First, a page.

Sea-level rise is one of the major challenges identified in the recent Intergovernmental Panel on Climate Change’s Special Report “Global Warming of 1.5°C”. It is almost certain that we will experience at least one metre of sea level rise, with some models estimating this will happen within the next 80 years. This will have serious implications for damage to infrastructure, loss of land and displacement of communities. Even if we succeed in limiting the temperature increase to 1.5 degrees, sea levels will continue to rise for centuries to come, due to emissions we have already locked in. While living on the coast has always come with a certain level of flooding and erosion risks, climate change will alter our coastlines and we must prepare for this new reality.

This report, Responding to Rising Seas: OECD Country Approaches to Tackling Coastal Risks takes a major step forward in providing policy guidance on how countries can more effectively manage the risks from sea level rise. The report takes stock of what OECD countries are currently doing to prepare for coastal change, and puts forward a policy framework for coastal adaptation that is equipped to meet the challenges of ever-increasing global temperatures. Four case studies – Canada, Germany, New Zealand and the United Kingdom – provide in-depth examples of the challenges and success factors of coastal adaptation strategies under different institutional contexts. This report builds on the body of OECD work on managing climate risks.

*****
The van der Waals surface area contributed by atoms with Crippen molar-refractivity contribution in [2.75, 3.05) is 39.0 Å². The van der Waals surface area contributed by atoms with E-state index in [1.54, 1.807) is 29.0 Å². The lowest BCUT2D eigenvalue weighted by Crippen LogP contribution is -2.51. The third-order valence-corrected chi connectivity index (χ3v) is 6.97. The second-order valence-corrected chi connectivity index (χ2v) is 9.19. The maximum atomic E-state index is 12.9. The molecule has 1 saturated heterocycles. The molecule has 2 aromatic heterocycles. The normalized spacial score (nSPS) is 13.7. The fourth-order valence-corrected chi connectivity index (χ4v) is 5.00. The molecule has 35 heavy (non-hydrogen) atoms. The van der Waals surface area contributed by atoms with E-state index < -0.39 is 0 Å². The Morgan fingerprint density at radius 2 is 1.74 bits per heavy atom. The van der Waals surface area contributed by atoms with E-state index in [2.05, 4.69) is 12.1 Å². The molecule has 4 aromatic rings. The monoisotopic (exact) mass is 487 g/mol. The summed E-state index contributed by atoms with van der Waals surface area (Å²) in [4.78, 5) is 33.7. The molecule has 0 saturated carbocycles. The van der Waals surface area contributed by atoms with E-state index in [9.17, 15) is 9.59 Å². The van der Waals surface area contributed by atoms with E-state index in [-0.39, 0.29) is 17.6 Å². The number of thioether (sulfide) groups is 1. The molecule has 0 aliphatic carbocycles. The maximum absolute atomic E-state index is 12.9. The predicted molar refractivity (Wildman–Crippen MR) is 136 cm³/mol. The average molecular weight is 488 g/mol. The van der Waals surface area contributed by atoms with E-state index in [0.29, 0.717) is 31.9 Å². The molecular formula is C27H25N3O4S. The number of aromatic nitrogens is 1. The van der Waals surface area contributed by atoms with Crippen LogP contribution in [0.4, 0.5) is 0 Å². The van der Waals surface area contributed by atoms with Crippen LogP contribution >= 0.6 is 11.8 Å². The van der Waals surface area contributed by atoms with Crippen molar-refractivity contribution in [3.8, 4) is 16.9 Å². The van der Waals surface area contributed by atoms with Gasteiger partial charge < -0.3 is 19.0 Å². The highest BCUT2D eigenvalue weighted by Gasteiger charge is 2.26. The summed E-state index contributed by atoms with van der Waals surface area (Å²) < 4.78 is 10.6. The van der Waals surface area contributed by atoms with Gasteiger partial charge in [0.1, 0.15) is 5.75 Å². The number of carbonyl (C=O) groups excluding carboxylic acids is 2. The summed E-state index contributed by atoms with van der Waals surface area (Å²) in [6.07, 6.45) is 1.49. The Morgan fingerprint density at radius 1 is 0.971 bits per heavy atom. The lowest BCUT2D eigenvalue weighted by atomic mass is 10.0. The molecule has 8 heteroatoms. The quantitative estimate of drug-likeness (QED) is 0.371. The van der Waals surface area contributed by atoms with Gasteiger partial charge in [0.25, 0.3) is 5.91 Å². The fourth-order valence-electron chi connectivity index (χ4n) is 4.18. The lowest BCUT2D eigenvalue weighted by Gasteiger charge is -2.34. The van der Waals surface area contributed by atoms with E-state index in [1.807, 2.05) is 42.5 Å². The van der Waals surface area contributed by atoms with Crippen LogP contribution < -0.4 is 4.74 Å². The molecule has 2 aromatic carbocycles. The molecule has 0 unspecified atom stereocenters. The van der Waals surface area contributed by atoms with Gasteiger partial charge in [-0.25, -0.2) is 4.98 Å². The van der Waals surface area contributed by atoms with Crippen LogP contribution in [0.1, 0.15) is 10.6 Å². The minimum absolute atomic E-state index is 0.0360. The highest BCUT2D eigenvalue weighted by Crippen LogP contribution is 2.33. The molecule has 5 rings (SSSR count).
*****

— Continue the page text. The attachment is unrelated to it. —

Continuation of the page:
It is vital that countries strengthen their ability to understand, plan for and continuously manage climate risks. There is some progress – more and more OECD countries are developing national strategies to cope with climate change, and sub-national and private actors are also increasingly tackling this issue. However, there is a pressing need to translate planning into implementation. This OECD report provides lessons learned and guidance for countries in approaching the challenges from climate change that will surely mount over coming years.


Rodolfo Lacy

OECD Environment Director

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